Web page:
"The Comparative Endurance
and Efficiency of Religion: A Public Choice Approach."
Despite being the
neglected child of the social sciences, the world's major religious
institutions and faith traditions have managed to survive longer than any
secular political regime, dynasty, or empire in world history. The Roman
Catholic Church (and its Orthodox counterparts) have existed as formal
hierarchical institutions for nearly two millennia, and the Vatican counts
roughly one billion adherents among its contemporary constituency. Hinduism,
Judaism, Buddhism, and Islam have persisted in less hierarchical form for
equally long (if not longer) periods of time with no prospect of disappearing
soon. Why? And why wouldn't social scientists want to explore this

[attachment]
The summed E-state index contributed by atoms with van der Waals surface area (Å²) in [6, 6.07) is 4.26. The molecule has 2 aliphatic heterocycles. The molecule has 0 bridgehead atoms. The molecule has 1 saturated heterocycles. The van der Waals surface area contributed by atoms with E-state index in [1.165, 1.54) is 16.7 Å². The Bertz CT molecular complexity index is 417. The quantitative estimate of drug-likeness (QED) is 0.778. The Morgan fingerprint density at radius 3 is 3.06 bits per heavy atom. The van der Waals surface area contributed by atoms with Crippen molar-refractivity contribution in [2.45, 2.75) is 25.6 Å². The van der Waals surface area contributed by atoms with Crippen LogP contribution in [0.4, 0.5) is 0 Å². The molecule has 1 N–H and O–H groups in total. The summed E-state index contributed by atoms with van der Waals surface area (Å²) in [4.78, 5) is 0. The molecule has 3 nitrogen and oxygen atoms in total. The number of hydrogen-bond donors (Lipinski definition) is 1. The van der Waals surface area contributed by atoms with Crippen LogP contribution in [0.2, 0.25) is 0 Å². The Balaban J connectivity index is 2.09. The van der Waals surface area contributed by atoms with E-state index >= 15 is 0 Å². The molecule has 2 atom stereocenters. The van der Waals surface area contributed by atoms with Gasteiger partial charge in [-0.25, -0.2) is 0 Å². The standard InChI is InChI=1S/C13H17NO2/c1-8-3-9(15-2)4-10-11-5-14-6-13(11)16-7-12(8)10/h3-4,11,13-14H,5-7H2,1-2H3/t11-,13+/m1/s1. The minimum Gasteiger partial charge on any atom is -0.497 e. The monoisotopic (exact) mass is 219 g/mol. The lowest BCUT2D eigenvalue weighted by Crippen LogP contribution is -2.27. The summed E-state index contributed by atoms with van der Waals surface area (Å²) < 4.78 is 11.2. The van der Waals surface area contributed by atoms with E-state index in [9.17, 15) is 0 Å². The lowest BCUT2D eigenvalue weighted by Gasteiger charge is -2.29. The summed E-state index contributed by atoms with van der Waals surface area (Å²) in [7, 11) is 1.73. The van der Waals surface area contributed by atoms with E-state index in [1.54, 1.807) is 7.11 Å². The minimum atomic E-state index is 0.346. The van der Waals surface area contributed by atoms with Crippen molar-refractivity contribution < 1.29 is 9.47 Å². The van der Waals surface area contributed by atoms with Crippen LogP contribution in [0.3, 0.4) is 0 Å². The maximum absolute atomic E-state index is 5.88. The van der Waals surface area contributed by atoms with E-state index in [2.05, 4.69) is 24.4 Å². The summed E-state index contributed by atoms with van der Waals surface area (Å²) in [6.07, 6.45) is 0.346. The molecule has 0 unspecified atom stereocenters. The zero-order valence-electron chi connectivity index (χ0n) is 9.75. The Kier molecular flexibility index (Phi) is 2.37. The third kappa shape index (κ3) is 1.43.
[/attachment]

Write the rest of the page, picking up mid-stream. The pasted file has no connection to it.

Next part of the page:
obvious fact? I argue that religious institutions provide critical public
goods (including social trust and order) without falling prey to what James
Buchanan calls the "paradox of being governed." By having an
external, non-partisan judge (God) as the final arbitrator of conflict, a
system of justice that allows for flexibility, and autonomy for local
congregations to provide public goods, religious institutions are less subject
to injurious forms of rent-seeking that bedevil (and destroy) secular states.
A caveat about "state-sponsored churches" is provided and
explains why connection to political power weakens the institutional efficiency
and endurance of religious groups.
- Anthony Gill Lecture (free)
04/10/2019 03:30 PM
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